There are parts of the counntry that do not have a strong tradition of volunteer firefighting and recruiting members is a constant struggle. There are communtities, such as my volunteer departm,ent's area that has a demographic trenfing towards an older population with a very limited under 40-pool to draw from.
Again, saying 'we do it in our community and you should be able to do it in your's" is ignorant of the financial, social, demograhic and operational differences from place to place.
My department has 4 line officers, Chief, Asst. Chief, Captain, and myself the Lieutenant, and 6 active members. Never once did we not attempt an aggressive interior attack, in any of the areas we respond to. We have great leaders, experienced firefighters that help the new guys get experience, and we train our asses off.
And our officers are good leaders as well. the members, for the most part, work hard to make the department better. But we are limited, and there is no problem with recognizing your limits.
As far as training most of our members attend training. Many of them go above and beyond. Some don't. Would I like them to? Yup, but I understand that some of them just don't have the commitment to the fire service that I do, or some of our other members do, and that some have family and second-job commitments that limit the amount of scheduled and extra training they can attend. And that is ok as well.
You may feel comfortable in trying to attack aggressively short staffed. I don't. And many other VFDs don't. And that my friend, is, IMO perfectly acceptable.
We get one or two new guys a year.
Somewhere I remember reading you saying something about live fire training facilities are a good distance from you. The closest facility to us is an hour away, others are 3+ hours away. We have a VERY tight operating budget, yet we still manage to make sure our members get the training they need and want.
So do we.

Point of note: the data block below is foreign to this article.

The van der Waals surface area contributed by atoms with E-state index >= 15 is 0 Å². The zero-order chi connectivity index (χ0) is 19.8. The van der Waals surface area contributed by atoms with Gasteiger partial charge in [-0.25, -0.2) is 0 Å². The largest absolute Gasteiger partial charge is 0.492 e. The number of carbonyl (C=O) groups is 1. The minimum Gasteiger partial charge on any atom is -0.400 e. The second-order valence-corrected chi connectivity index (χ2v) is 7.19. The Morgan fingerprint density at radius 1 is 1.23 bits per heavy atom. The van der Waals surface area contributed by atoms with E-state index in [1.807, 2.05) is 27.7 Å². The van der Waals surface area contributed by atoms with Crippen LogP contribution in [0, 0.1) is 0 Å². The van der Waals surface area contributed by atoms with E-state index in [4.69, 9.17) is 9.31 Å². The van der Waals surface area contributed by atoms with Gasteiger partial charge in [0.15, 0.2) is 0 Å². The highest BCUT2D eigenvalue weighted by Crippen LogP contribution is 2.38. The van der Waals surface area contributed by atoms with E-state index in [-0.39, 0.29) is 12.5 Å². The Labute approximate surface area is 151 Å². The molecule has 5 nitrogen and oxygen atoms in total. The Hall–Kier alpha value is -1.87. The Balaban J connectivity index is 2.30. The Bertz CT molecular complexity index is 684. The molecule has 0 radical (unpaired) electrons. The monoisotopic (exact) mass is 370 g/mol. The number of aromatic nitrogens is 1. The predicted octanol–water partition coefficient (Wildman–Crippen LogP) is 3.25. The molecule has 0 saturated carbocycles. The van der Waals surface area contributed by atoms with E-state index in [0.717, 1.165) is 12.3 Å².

But for others it's a significant challenge, and I understand that.
Again for you to expect that others can do it just because you can't is ignorant.
I've managed to shsoot down every point you've attempted to make in your nonsense. What it comes down to is you are a **** poor leader, a selfish bastard, and a chicken****.
Oh and can't forget the fact that we haven't had a LODD or injury in over 10+ years
I can already hear you saying to them "I would not have committed personnel inside that structure." And the reply..."But Bobby, the house is still standing, and we even saved the family dog. What did we do wrong?"
if it went wrong
In some cases it simply means that we got lucky and one of the bad things that could have happened didn't.
After every interior operation there should be a discussion regarding the risks and the potential benefits of the situation. There should be discussion regarding some of the things that could have gone wrong. And there should be discussion regarding if the resources, command structure, training and experience was on scene to deal with the stuff that could have gone wrong if it went wrong.
In hindsight, it may be decided that making entry was in fact, not a good idea.
The problem is that for any new officers on my volunteer department, it will be a struggle as there simply are very few real world runs of any real significance for them to garner command experience.
And that is where the personal preference of the officer comes into play.
As I said, there have been situations, especially with my 2 previous VFDs in VT, where I have made entry with the crew and commanded the incident from the interior. In all of those situations I knew that I had a strong officer - usually mutual aid - coming in behind me. I told them exactly what I was doing and specifics about the situation before making entry. In that situation there was also a strong framework regarding who was doing what as they arrived on the fireground as part of a pre-arranged plan.
And yes, there have been situations where my going interior as the initial IC has given the crew enough manpower to knock down the fire. So yes, in some situations, it can work.
But as I have said, I have changed my mind over the past couple of years, especially as it relates to that type of operation with my VFD.
Part of that is the change in the fire environment.
I addition, here with my VFD, there may not be an officer coming in behind me. There is not much in the way of mutual aid training and almost no framework for arrival assignments without specific command by the IC.
Again, if you feel that commanding from the initial line is for you, great. Have at it. In my current situation, it's simply not for me, and my current Chief agrees.
In the 87 years of Department number 1, I can't think of a single LODD the department suffered.... If it happened, it happened more than 30 years ago....
Before I came along, they operated interior with less than stellar trucks and less than stellar gear, and everyone still went home....
So keep patting yourself on the back and b*tching at others... It seems to be all you know how to do anyway.